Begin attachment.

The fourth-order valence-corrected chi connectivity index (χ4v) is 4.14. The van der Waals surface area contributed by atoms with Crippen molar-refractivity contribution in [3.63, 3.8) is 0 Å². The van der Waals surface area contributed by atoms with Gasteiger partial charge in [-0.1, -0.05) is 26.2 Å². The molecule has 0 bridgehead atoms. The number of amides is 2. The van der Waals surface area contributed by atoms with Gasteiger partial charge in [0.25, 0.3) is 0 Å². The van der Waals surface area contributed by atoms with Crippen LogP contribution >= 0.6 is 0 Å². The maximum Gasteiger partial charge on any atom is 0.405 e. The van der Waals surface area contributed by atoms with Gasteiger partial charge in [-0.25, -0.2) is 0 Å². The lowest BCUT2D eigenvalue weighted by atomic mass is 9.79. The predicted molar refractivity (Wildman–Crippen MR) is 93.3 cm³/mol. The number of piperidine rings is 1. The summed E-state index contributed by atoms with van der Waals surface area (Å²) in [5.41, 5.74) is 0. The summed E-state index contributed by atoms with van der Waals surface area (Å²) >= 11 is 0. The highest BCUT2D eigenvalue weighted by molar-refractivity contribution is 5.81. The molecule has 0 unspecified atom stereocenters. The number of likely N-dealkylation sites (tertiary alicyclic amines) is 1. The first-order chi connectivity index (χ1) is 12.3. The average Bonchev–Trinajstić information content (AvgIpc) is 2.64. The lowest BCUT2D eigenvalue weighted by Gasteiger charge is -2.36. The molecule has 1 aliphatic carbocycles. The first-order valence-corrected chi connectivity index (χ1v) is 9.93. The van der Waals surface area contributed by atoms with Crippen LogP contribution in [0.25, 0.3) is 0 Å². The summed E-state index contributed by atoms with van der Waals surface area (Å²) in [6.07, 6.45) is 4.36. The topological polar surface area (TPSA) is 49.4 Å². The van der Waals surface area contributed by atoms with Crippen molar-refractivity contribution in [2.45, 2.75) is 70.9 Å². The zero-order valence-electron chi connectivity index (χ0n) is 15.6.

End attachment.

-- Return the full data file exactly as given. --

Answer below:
The fourth-order valence-corrected chi connectivity index (χ4v) is 4.14. The van der Waals surface area contributed by atoms with Crippen molar-refractivity contribution in [3.63, 3.8) is 0 Å². The van der Waals surface area contributed by atoms with Gasteiger partial charge in [-0.1, -0.05) is 26.2 Å². The molecule has 0 bridgehead atoms. The number of amides is 2. The van der Waals surface area contributed by atoms with Gasteiger partial charge in [0.25, 0.3) is 0 Å². The van der Waals surface area contributed by atoms with Crippen LogP contribution >= 0.6 is 0 Å². The maximum Gasteiger partial charge on any atom is 0.405 e. The van der Waals surface area contributed by atoms with Gasteiger partial charge in [-0.25, -0.2) is 0 Å². The lowest BCUT2D eigenvalue weighted by atomic mass is 9.79. The predicted molar refractivity (Wildman–Crippen MR) is 93.3 cm³/mol. The number of piperidine rings is 1. The summed E-state index contributed by atoms with van der Waals surface area (Å²) in [5.41, 5.74) is 0. The summed E-state index contributed by atoms with van der Waals surface area (Å²) >= 11 is 0. The highest BCUT2D eigenvalue weighted by molar-refractivity contribution is 5.81. The molecule has 0 unspecified atom stereocenters. The number of likely N-dealkylation sites (tertiary alicyclic amines) is 1. The first-order chi connectivity index (χ1) is 12.3. The average Bonchev–Trinajstić information content (AvgIpc) is 2.64. The lowest BCUT2D eigenvalue weighted by Gasteiger charge is -2.36. The molecule has 1 aliphatic carbocycles. The first-order valence-corrected chi connectivity index (χ1v) is 9.93. The van der Waals surface area contributed by atoms with Crippen LogP contribution in [0.25, 0.3) is 0 Å². The summed E-state index contributed by atoms with van der Waals surface area (Å²) in [6.07, 6.45) is 4.36. The topological polar surface area (TPSA) is 49.4 Å². The van der Waals surface area contributed by atoms with Crippen molar-refractivity contribution in [2.45, 2.75) is 70.9 Å². The zero-order valence-electron chi connectivity index (χ0n) is 15.6.